You can post your photo alone or along with some words: commentary, a story, a poem…maybe even a song! I love to study the photographs that others’ take and think about how I can use a technique, an angle, or their inspiration to try something new in my own photography. (I love a great mentor text…or mentor photo, in this case!)
I share my photography and writing on social media. You can find me on Instagram and Twitter using @kd0602. If you share your photos and writing on social media too, please let me know so I can follow and see what you are doing. To help our Weekly Photo community find each other, use the hashtag #timechange for this week and include @nwpianthology in your post.
How did you take advantage of your extra hour? What are you noticing now that our days are shorter and our nights longer? I look forward to seeing the time change through your lens!
There is something about constraints that create conditions for creativity…especially when I’m just getting started with something. Jeremy, a colleague over at the NWP iAnthology last week offered as a writing prompt an invitation to write a memoir in 140 characters…a tweet! Here’s his directions:
One of the activities that I have my students do is something called a Twitter Memoir. It is a way for me to scaffold with my students on writing memoirs. We slowly build from 140 characters to 25 word memoirs, then 50 word memoirs. Finally they write their full blown memoir about a personal experience in their life. Many of my students are not on Twitter, but as I am introducing this exercise, I get a few to sign-up. I don’t require my students to be on Twitter because I have a Tweet board in my classroom where they can post their Twitter Memoirs.
So, I challenge you this week to write a short 140 character memoir. It does not have to be on Twitter. For the sake of simplicity let’s just write them here at the iAnthology. Also, if you want to know more about this process you can check out the book Troy Hicks and I co-authored titled Create, Compose, Connect. Have a blast doing this, my students do!
I was intrigued by the idea of a memoir in 140 characters and spent some time composing. I was able to whittle down to 140 characters…but realized that I wouldn’t have room for hashtags if I used all the allowed characters. So I trimmed some more hoping to get down to a point where I could include a hashtag like #ce14 (for connected educator month) or #digiwrimo (for digital writing month). I finally posted this Twitter memoir in the iAnthology prompt space, I wasn’t able to get the characters quite small enough for the hashtags I wanted to include.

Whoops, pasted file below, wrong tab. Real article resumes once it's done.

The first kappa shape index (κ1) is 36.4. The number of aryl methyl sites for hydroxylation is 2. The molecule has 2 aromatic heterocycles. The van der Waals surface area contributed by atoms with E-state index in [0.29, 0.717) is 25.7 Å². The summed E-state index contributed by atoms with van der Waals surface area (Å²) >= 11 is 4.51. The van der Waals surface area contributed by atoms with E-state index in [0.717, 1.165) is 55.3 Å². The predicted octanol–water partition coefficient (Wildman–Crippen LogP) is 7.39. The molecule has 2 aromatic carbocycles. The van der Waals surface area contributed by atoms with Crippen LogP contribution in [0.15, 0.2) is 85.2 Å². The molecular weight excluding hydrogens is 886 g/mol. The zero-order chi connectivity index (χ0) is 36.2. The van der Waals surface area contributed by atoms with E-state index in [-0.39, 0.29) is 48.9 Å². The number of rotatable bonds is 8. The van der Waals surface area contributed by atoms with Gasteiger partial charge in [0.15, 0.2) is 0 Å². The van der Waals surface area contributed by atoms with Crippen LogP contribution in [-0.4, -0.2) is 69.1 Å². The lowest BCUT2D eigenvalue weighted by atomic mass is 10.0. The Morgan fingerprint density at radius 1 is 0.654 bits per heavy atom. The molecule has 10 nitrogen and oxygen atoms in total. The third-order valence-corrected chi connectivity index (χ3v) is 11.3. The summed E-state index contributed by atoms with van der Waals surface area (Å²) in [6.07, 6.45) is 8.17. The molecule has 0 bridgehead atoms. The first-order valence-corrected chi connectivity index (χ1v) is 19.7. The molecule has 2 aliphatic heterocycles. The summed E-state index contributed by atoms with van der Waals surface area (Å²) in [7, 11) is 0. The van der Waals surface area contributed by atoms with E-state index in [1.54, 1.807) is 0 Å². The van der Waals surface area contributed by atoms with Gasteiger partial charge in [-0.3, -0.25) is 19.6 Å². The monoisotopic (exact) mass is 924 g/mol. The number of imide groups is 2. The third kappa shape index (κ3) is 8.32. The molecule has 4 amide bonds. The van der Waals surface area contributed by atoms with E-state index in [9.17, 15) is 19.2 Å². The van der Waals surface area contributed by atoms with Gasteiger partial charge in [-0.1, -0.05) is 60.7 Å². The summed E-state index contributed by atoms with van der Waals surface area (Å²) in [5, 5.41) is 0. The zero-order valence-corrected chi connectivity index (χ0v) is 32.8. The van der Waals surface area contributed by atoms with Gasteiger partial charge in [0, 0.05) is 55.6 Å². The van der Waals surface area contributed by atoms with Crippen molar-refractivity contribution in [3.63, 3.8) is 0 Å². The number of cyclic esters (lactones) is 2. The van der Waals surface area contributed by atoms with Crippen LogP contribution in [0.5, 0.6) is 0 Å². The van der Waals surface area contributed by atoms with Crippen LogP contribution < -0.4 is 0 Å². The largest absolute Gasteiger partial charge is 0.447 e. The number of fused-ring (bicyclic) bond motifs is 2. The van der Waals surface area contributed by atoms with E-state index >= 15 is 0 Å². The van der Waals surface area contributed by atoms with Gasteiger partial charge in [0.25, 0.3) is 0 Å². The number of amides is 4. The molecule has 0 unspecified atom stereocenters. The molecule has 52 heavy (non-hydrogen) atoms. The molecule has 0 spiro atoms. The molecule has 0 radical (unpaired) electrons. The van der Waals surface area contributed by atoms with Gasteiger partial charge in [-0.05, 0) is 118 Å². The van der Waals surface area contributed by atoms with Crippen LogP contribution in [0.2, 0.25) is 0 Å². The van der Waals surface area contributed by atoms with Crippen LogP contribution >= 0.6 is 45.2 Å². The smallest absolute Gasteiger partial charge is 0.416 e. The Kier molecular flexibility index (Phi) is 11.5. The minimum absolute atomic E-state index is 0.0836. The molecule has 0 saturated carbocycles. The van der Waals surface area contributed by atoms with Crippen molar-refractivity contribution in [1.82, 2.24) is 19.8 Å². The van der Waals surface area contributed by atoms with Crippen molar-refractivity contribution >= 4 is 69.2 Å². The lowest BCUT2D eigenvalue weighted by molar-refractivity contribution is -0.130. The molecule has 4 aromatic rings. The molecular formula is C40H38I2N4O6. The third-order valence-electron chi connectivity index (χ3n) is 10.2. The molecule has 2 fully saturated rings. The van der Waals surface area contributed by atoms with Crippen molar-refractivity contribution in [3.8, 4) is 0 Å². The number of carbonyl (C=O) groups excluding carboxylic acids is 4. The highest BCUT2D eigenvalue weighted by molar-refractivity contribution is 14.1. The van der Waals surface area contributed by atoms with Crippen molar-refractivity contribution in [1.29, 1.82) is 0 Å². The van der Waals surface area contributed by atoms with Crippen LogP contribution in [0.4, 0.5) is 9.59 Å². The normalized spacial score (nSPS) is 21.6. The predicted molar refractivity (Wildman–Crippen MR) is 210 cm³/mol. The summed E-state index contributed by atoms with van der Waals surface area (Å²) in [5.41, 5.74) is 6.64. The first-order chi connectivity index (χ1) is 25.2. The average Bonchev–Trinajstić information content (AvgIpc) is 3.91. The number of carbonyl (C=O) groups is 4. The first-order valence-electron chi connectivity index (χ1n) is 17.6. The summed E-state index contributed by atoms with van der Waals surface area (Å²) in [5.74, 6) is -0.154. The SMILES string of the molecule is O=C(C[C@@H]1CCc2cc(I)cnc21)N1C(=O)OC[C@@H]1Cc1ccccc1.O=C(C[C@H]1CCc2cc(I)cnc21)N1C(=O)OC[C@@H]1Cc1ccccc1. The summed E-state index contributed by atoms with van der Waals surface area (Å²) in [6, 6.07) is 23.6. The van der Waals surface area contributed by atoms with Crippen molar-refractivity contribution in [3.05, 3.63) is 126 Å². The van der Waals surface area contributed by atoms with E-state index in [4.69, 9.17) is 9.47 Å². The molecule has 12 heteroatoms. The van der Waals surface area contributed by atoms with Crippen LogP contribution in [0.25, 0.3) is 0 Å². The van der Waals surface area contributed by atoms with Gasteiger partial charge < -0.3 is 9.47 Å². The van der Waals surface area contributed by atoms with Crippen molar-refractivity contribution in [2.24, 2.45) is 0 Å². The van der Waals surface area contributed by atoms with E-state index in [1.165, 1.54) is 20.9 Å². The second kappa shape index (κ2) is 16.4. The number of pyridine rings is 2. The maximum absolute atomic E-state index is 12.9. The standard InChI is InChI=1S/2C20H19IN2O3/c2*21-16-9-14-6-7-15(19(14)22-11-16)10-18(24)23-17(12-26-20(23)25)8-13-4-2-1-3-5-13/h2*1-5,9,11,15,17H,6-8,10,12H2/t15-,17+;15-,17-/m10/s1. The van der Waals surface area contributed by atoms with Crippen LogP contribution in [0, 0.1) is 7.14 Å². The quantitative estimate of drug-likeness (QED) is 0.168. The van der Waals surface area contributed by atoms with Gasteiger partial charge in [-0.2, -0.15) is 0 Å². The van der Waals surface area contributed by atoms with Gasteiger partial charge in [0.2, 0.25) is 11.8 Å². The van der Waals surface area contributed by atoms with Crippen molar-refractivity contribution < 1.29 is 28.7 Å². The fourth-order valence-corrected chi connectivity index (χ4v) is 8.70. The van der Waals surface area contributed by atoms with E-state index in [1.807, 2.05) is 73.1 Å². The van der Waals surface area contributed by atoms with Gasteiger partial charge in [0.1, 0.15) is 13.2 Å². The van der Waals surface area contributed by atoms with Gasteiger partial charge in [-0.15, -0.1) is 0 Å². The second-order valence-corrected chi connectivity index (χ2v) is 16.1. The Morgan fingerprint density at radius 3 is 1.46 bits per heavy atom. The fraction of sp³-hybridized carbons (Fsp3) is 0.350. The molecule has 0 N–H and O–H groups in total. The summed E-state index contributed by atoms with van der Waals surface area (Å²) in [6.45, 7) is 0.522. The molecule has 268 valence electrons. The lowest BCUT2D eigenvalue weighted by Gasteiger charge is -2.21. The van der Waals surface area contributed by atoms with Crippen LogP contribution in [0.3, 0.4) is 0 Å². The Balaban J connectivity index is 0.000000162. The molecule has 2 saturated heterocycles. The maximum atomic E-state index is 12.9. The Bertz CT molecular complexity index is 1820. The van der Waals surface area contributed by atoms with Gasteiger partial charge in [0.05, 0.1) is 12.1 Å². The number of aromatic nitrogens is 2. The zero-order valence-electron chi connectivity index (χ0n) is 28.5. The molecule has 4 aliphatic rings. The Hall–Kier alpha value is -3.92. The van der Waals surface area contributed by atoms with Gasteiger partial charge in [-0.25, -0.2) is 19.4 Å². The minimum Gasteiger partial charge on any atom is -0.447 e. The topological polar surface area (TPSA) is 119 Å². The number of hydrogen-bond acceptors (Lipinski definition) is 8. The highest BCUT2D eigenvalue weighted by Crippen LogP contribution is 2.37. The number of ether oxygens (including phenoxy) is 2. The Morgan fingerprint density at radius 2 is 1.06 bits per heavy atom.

Here it is. It includes 138 characters (spaces, punctuation, and letters)…and it happens to be exactly 25 words, so it fits two of the criteria Jeremy set out.
With phone in hand I explore my world, snapping photos, collecting thoughts & ideas, searching for new vantages. Through images I connect.
And of course, it wouldn’t be complete without a photo! (This one is from an urban hike on Sunday…just beyond my neighborhood.)
What will your Twitter memoir say about you? Can you craft it to include a mere 140 characters? I’d love to see yours…on your blog or on Twitter! (You can find me @kd0602) I’m going to tweet this post that includes my Twitter memoir…and include some of my hashtags along with the link. I hope you’ll share yours with me too!
The days are shorter and finally cooler. The crisp of fall rides the air currents and shoes and socks are beginning to replace weekend flip flops. Rain (finally!) pelted the parched ground overnight and clouds still gather, hunched over the horizon, adding texture to our often cloudless, pure blue skies.
As the sun continued its descent, the seabirds played on the breeze, cruising the currents, darting and dancing with seeming delight at the change in the weather.
Dipping into the sea, the sun takes the day away and lets night in. The smell of bonfires mixes with the briny sea air, the glow of the fires becomes visible as the cloak of darkness wraps the sky.
I pull my sweatshirt hood up, zip to my chin, and snuggle close to my honey. It’s cold…at least by San Diego standards. Finishing its descent, the sun leaves a glow on the horizon and signals time to head home to its watchers. And tonight will also mark our time change, falling back from daylight savings time to standard time. We’ll have short days and long nights to look forward to for the next couple of months. Welcome fall…and daylight’s descent toward winter.